The former health minister and mother of one Nicola Roxon has been promoted to the office of attorney-general in a cabinet reshuffle. Five women now hold ministry’s in the Labour government
Nicola Roxon is the nation's first female attorney-general after being promoted in yesterday's (December 12) cabinet reshuffle.
The former health minister was one of many women who gained higher positions in the government after months of deliberations by current prime minister Julia Gillard.
And while some commentators have suggested that the decision to make these changes was based on solidifying the PM's position within the party, others were pleased to see more women climbing to the top of the career ladder.
For the first time in Australian history the federal ministry will include five women, with most of them in high-end roles.
Three women – all mothers in their 40s – were recognised for their hard work in other portfolios and will now join the cabinet.
Along with Ms Roxon, Tanya Plibersek, the new Health Minister, and Julie Collins, minister for the Status of Women, are part of the new-look team that was put together by the government.
"Nicola, Tanya and Julie understand from personal experience many of the challenges Australian women face as they seek to build a career whilst having a family," asserted Ms Gillard.
"It's important that Australian women can look at the decision-making of their nation and say that their life's experience is represented there. Nicola, Julie, Tanya, will strengthen our capacity to do that."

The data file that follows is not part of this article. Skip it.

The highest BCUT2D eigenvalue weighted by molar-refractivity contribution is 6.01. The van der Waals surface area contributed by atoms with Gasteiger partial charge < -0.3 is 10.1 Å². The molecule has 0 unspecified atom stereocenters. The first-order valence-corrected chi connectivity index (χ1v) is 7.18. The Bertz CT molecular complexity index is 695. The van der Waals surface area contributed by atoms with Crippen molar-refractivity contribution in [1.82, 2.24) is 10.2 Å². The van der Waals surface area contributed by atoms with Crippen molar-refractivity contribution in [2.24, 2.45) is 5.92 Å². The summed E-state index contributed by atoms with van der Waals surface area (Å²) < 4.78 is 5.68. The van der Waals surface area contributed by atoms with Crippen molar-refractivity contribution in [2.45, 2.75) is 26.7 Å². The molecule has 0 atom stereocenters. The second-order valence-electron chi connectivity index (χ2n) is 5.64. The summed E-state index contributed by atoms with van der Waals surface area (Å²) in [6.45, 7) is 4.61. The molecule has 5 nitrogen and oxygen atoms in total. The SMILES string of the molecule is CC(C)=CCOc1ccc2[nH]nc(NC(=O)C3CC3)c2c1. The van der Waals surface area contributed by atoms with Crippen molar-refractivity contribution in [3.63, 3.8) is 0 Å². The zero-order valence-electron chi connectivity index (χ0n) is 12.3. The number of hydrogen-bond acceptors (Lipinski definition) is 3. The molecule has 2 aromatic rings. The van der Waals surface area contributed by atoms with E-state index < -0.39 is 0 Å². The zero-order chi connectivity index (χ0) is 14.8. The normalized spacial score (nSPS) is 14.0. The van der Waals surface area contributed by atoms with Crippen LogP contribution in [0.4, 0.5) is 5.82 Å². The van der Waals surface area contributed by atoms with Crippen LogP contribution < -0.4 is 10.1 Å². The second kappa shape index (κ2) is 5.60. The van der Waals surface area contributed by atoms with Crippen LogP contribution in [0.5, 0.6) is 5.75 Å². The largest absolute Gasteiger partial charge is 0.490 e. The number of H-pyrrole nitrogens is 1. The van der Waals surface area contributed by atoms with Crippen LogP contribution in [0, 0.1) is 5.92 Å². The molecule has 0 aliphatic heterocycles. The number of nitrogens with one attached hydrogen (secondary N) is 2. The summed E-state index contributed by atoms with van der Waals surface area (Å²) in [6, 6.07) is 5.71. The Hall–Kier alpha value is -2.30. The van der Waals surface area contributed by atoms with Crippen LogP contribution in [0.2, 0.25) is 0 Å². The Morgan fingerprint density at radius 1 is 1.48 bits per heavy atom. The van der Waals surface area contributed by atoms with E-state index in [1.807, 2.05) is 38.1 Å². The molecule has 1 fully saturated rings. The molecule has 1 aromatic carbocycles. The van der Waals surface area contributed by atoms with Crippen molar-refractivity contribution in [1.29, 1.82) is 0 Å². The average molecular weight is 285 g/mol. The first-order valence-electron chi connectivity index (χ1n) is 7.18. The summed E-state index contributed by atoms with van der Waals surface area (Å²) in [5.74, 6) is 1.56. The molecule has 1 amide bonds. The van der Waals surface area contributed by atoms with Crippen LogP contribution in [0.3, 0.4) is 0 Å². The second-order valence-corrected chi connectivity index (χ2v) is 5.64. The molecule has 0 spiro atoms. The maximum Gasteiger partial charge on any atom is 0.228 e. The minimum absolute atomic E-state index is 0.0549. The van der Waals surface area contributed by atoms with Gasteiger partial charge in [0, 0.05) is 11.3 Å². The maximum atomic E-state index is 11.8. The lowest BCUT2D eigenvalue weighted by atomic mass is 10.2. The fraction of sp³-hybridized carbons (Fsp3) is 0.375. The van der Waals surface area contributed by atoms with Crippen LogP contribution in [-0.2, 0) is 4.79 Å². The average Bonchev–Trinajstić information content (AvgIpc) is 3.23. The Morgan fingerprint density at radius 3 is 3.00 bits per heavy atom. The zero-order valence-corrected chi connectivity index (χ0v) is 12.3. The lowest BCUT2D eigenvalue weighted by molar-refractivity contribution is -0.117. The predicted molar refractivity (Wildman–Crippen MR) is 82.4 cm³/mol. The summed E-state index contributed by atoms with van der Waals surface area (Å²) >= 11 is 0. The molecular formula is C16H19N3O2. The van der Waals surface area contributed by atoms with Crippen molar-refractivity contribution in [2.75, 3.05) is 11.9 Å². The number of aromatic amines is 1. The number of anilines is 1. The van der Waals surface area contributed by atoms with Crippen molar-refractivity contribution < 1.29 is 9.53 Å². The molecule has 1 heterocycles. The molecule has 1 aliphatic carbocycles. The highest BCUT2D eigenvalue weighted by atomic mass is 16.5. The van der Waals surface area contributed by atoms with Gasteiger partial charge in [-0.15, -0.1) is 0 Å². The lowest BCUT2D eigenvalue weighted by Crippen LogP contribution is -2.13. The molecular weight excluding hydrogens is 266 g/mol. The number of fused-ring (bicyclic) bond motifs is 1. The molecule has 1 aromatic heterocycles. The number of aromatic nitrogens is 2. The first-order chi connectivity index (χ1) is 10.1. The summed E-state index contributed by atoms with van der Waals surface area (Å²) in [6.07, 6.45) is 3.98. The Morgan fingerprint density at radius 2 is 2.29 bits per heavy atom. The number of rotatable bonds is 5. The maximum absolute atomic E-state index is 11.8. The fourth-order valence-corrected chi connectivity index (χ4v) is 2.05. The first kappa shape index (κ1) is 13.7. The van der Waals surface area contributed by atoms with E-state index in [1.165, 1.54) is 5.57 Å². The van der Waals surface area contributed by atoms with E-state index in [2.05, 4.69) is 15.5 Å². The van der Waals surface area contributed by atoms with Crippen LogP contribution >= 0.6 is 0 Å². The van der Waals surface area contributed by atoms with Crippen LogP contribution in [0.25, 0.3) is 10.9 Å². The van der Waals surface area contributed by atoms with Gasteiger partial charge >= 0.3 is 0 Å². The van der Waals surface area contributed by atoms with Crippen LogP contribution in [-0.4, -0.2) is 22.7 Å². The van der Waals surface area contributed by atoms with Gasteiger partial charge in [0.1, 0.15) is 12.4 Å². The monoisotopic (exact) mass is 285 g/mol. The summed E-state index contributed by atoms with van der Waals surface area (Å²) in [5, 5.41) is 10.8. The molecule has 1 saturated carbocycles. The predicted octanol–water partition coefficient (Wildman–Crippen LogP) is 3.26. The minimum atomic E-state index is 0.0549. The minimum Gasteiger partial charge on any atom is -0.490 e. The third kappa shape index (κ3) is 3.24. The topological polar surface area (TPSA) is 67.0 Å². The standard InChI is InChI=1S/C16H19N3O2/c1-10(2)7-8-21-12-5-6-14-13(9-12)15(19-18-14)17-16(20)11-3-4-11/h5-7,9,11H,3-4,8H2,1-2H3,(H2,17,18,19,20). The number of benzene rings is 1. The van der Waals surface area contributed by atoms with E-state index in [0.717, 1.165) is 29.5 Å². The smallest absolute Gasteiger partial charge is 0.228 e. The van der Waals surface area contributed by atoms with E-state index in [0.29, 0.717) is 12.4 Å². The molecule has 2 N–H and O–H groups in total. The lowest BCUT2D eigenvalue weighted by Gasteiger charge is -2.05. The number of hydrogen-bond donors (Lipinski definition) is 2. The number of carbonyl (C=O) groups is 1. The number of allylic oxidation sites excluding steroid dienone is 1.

Ms Roxon, 44, said that she was looking forward to taking on the different challenges associated with the role of attorney-general, while also being a positive role model for young women.
"I think it's always wonderful and in a way I look forward to the time my daughter, who's six, will live in a country where there won't be many things that will be the first that a woman will be," she told reporters in her home town of Melbourne.
Before entering the parliament Ms Roxon worked as an associate to the country's first female High Court judge Mary Gaudron – an experience that may come in handy as she prepares to take on the tobacco lobby in the High Court.
Speaking of the challenge, which is based on plain packaging laws introduced while she was still health minister, Ms Roxon said the government intended to defend its original position.
"Let there be no mistake, big tobacco is fighting against the government for one very simple reason – because it knows, as we do, that plain packaging will work," she asserted.